Recently I met with a client who wanted me to help with her life insurance and investment plan. She wasn’t quite sure what type of life insurance she had when I asked (while scheduling the appointment) but she was pretty sure it wasn’t what she wanted. When I arrived at her home to assess her needs, I discovered that she had a 5 year term policy for herself and a $25,000 Whole Life (cash value) policy for her daughter — two red flags. While I was preparing a game plan for her, she called the other company to find out how much she had saved in her cash accumulation. To her dismay, she had a whopping $942 after 7 years. I then proceeded to educate her WHY she only had so little.
Cash value policies (whole life, universal & variable) are sold to the consumer with the promise that if they (the consumer) pay the high cost of the insurance, they will have money saved in the policy that can later be used in the same manner as a college, emergency or even retirement fund. What the agents fail to tell the consumer is there are 5 rules that can impact your family negatively.
- Rule #1 – The company keeps your money for the first 2-5 years. So…if you saved $100 a month for two years with a bank, you should have $2400 — at least. Right?! What if they showed you a “0″ balance. That would be a problem wouldn’t it? Same concept!
- Rule #2 – You are only going to earn 1-4% return on your money. Mutual funds have been averaging 12% in any 4-5 year period in history since 1924. If they’re only giving you 1-4%, where’s the rest of the interest going? To the company maybe?!
- Rule #3 – If you want the cash value you have saved, you have to borrow it at 6-8%. Why do you have to BORROW your own money? This is not a 401K. This is a life insurance policy. Can you borrow from your car insurance? Health? Dental?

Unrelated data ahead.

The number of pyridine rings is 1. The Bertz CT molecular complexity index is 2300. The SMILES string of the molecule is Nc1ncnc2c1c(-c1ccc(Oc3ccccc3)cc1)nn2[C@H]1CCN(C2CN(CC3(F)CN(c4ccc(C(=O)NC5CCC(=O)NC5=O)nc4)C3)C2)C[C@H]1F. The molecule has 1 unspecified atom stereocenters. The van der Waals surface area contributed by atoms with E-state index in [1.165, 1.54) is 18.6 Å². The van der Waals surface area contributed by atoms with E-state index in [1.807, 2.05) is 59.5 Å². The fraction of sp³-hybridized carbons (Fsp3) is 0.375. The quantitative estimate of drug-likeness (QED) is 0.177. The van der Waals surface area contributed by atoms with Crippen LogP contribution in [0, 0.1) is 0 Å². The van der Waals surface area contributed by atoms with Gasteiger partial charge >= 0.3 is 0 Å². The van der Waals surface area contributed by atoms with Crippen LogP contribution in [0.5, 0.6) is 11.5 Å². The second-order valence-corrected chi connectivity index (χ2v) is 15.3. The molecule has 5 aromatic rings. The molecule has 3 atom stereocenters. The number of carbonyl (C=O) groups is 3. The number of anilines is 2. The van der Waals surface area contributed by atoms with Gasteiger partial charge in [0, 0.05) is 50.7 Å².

- Rule #4 – The company has a right to wait 6 months to give your money to you. Can an emergency wait 6 months?
- Rule #5 – Your family will not get both the cash you have saved AND the death benefit. You’ve been saving for years, never borrowing, only “stacking your cash” and when you die, the company keeps your savings. Your family will only get one or the other. But who saved the money? You or the company??
Because my client knew the rules that I educated her on, she was ready for the conversation with the agent. She put him on speaker so I could hear the conversation. He hemmed and hawed and stuttered when she asked what would happen if she borrowed the money. “Will I be penalized,” she asked? ”Well…there is a small interest rate but you don’t have to worry about that,” he said. “Are you saying I don’t have to pay the small interest”? “Well…you do and you don’t…” It infuriated her. She hung up the phone and planned a trip to pick up her $942. “And as soon as I get there, I’m closing my business with him. I can’t believe this”.
This one client is among millions who are duped into believing that cash value policies are anything BUT life insurance. Heck, I was one of them. The reason they can never give you both the life insurance AND savings is because it is NOT an investment product. Not for you anyway. It is only a policy designed to protect your income…and even with that you must be careful (as it relates to cash value).
If you’re going to play a game, isn’t it smart to know the rules?
See what Suze Orman, Dave Ramsey and other wealth experts say about cash value life insurance.
Until next time,
Financial Freedom: 5 Dangerous Rules In A Cash Value Life Insurance Policy was originally published on elev8.com